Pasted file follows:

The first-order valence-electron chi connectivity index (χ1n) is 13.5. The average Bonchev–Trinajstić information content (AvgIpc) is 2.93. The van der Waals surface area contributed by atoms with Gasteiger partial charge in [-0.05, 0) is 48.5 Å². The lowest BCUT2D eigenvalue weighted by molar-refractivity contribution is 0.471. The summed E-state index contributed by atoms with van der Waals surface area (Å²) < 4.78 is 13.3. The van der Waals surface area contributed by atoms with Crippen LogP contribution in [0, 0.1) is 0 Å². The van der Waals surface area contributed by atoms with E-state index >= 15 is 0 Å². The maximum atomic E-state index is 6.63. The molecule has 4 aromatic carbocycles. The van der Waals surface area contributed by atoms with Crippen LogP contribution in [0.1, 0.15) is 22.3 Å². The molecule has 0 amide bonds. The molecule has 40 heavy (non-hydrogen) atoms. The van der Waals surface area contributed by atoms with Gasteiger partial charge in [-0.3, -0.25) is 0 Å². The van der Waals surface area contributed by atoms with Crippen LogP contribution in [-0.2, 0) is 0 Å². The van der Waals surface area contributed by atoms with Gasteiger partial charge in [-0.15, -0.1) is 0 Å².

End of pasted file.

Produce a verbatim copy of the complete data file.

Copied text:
The first-order valence-electron chi connectivity index (χ1n) is 13.5. The average Bonchev–Trinajstić information content (AvgIpc) is 2.93. The van der Waals surface area contributed by atoms with Gasteiger partial charge in [-0.05, 0) is 48.5 Å². The lowest BCUT2D eigenvalue weighted by molar-refractivity contribution is 0.471. The summed E-state index contributed by atoms with van der Waals surface area (Å²) < 4.78 is 13.3. The van der Waals surface area contributed by atoms with Crippen LogP contribution in [0, 0.1) is 0 Å². The van der Waals surface area contributed by atoms with E-state index >= 15 is 0 Å². The maximum atomic E-state index is 6.63. The molecule has 4 aromatic carbocycles. The van der Waals surface area contributed by atoms with Crippen LogP contribution in [0.1, 0.15) is 22.3 Å². The molecule has 0 amide bonds. The molecule has 40 heavy (non-hydrogen) atoms. The van der Waals surface area contributed by atoms with Gasteiger partial charge in [-0.3, -0.25) is 0 Å². The van der Waals surface area contributed by atoms with Crippen LogP contribution in [-0.2, 0) is 0 Å². The van der Waals surface area contributed by atoms with Gasteiger partial charge in [-0.15, -0.1) is 0 Å².